After Guatemala President’s Fall, Reconfiguration or Status Quo for Military Criminal Networks?

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Guatemala’s President Otto Perez Molina’s late-night resignation could upend deeply entrenched military criminal networks or — as has been Guatemalan tradition — leave them exactly how they are.

Perez Molina handed his resignation letter to Congress just hours after the legislative body voted to take away his immunity and a judge ordered authorities to arrest him for his involvement in a massive customs scheme to falsify documents, bilk importers and siphon state resources. Former Constitutional Court Judge turned Vice President Alejandro Maldonado is now president.  

Former President — and ex military general — Perez Molina was a perfect example of a bureaucratic elite in Guatemala — someone who had built his economic and political power using his positions in the state, mostly through his connections to the military.

The president was also long part of what was known as the Sindicato, a shadowy network of former and current military personnel that was equal parts criminal facilitator and criminal actor.

The network facilitated schemes like “La Linea,” the name given to the customs fraud network that allegedly included the former Vice President Roxana Baldetti, who is in jail already.

The president and the vice president were referred to on the wiretaps as “number one” and “number two,” among other names. The president had to face questions in court about this and other accusations shortly after he resigned.

For a long time, the Sindicato competed with what was known as the Cofradia, another shadowy network of current and former military personnel that was both criminal actor and criminal facilitator.

These networks were referred to as Illegal Clandestine Security Apparatuses (Cuerpos Ilegales y Aparatos Clandestinos de Seguridad – CIACS), and they were the reason why the United Nation’s backed International Commission Against Impunity in Guatemala (CICIG) was formed in 2007 (the mandate makes direct reference to the CIACS).

SEE ALSO: Profile of CIACS

To some extent, the CICIG has fulfilled its mandate of going after the CIACS. CICIG targeted networks such as the one connected to former President Alfonso Portillo, and other CIACS-related cases have led to the incarceration of members of these networks. 

Perez Molina’s resignation is certainly the finest testament yet that these networks have at least been partially dismantled. And over time, the power of networks like the Cofradia and the Sindicato has dissipated.

Guatemala is currently in more of a post-CIACS world. To be sure, Perez Molina’s presidency was thought to be a fusion of the two networks in which members of the Cofradia and the Sindicato worked together.

Witness the case of Francisco Javier Ortiz, alias “Teniente Jerez,” who was arrested as part of La Linea scandal. Ortiz participated in a customs fraud scandal in the 1990s that was exactly like La Linea, except under the management of the Cofradia.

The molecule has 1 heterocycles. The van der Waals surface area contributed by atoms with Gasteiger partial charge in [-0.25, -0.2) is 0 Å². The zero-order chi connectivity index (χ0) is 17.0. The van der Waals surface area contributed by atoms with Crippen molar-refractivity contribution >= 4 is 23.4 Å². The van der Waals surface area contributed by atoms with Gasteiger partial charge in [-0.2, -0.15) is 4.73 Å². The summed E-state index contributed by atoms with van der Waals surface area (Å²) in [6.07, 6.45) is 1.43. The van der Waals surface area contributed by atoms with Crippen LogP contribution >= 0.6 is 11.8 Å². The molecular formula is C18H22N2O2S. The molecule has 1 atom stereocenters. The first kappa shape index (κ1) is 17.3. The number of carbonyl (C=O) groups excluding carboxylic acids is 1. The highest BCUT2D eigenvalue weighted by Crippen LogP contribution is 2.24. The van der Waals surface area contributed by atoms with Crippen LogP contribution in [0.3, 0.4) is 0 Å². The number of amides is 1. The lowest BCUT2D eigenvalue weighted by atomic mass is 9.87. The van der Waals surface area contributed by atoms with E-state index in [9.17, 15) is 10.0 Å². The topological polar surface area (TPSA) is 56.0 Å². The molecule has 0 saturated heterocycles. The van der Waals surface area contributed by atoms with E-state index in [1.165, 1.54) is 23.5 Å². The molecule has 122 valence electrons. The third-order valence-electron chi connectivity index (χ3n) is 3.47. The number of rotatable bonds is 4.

The head of the Cofradia was retired General Francisco Ortega Menaldo, and, to a certain extent, Ortega Menaldo represents what remains to be done in Guatemala.

Ortega Menaldo is a ghost of sorts. He stopped officially working with governments after trying to engineer an “auto-coup” in 1993, but he has remained a significant political and underworld actor.

The former general was unofficially connected, but not indicted, to the Portillo corruption scheme in the early 2000s. And as recently as 2012, he was believed to be controlling Puerto Quetzal, Guatemala’s largest port where he had his own mini-La Linea scheme set up.

Ortega Menaldo has also been the target of numerous investigations by the Guatemalan Attorney General’s Office and perhaps even the United States. His visa was revoked, at least for a time, by the US for suspected ties to drug traffickers.

SEE ALSO: Guatemala News and Profiles

Still, Ortega Menaldo has never been charged with a crime. And while it may be anachronistic to talk about the Cofradia, it is still relevant to talk about criminal networks who are ex military and have active roles in the government or could have active roles in the near future.

One of the leading candidates for president — Jimmy Morales — fits into this mold. More precisely, his political party — Frente de Convergencia Nacional (FCN) — was founded and is made up of ex-military personnel from the Asociacion de Veteranos Militares de Guatemala, AVEMILGUA, the public face of some of the dangerous military personnel that started this mess in the first place. While Morales has presented himself as an anti-corruption candidate, the one-time comedian represents the interests of AVEMILGUA.

The latest poll for the first round of September 6 elections has Morales on top. None of the candidates are expected to win enough votes to avoid a run-off between the top two vote-getters, which is scheduled for October 25.

What’s more, Perez Molina has not yet been convicted, and the record for prosecutions in Guatemala against ex-presidents is not good. Alfonso Portillo was eventually acquitted in a Guatemalan court for a technicality. And after a historic victory in the case against former military dictator Efrain Rios Montt for genocide, that decision was reversed by the Constitutional Court just a few days later. One of the judges who ruled in favor of Rios Montt is now President Alejandro Maldonado.

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